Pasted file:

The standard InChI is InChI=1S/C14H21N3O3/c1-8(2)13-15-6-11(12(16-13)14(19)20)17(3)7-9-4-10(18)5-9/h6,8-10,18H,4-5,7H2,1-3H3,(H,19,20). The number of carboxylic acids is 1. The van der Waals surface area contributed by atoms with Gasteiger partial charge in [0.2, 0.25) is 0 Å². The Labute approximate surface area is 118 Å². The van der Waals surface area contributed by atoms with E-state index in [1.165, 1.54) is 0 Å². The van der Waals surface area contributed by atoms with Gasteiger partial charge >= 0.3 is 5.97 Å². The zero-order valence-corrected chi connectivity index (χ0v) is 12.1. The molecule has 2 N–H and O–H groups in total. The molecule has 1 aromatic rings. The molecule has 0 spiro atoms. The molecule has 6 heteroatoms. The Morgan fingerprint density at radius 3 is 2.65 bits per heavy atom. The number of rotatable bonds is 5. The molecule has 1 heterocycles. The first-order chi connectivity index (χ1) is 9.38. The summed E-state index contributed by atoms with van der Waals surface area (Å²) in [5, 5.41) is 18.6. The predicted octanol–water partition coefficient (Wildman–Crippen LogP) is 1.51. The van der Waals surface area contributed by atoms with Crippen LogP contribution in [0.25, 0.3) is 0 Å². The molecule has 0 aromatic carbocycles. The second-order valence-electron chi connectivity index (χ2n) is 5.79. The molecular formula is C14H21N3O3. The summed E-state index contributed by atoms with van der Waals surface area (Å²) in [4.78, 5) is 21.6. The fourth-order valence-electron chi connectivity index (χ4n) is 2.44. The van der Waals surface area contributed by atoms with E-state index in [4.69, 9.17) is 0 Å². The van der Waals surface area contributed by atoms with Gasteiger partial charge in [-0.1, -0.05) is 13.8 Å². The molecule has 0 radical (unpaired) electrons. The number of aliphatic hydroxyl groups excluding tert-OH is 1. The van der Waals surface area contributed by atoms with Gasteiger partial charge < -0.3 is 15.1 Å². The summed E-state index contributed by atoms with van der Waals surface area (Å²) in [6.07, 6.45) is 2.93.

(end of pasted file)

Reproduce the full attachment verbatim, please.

The standard InChI is InChI=1S/C14H21N3O3/c1-8(2)13-15-6-11(12(16-13)14(19)20)17(3)7-9-4-10(18)5-9/h6,8-10,18H,4-5,7H2,1-3H3,(H,19,20). The number of carboxylic acids is 1. The van der Waals surface area contributed by atoms with Gasteiger partial charge in [0.2, 0.25) is 0 Å². The Labute approximate surface area is 118 Å². The van der Waals surface area contributed by atoms with E-state index in [1.165, 1.54) is 0 Å². The van der Waals surface area contributed by atoms with Gasteiger partial charge >= 0.3 is 5.97 Å². The zero-order valence-corrected chi connectivity index (χ0v) is 12.1. The molecule has 2 N–H and O–H groups in total. The molecule has 1 aromatic rings. The molecule has 0 spiro atoms. The molecule has 6 heteroatoms. The Morgan fingerprint density at radius 3 is 2.65 bits per heavy atom. The number of rotatable bonds is 5. The molecule has 1 heterocycles. The first-order chi connectivity index (χ1) is 9.38. The summed E-state index contributed by atoms with van der Waals surface area (Å²) in [5, 5.41) is 18.6. The predicted octanol–water partition coefficient (Wildman–Crippen LogP) is 1.51. The van der Waals surface area contributed by atoms with Crippen LogP contribution in [0.25, 0.3) is 0 Å². The molecule has 0 aromatic carbocycles. The second-order valence-electron chi connectivity index (χ2n) is 5.79. The molecular formula is C14H21N3O3. The summed E-state index contributed by atoms with van der Waals surface area (Å²) in [4.78, 5) is 21.6. The fourth-order valence-electron chi connectivity index (χ4n) is 2.44. The van der Waals surface area contributed by atoms with E-state index in [4.69, 9.17) is 0 Å². The van der Waals surface area contributed by atoms with Gasteiger partial charge in [-0.1, -0.05) is 13.8 Å². The molecule has 0 radical (unpaired) electrons. The number of aliphatic hydroxyl groups excluding tert-OH is 1. The van der Waals surface area contributed by atoms with Gasteiger partial charge < -0.3 is 15.1 Å². The summed E-state index contributed by atoms with van der Waals surface area (Å²) in [6.07, 6.45) is 2.93.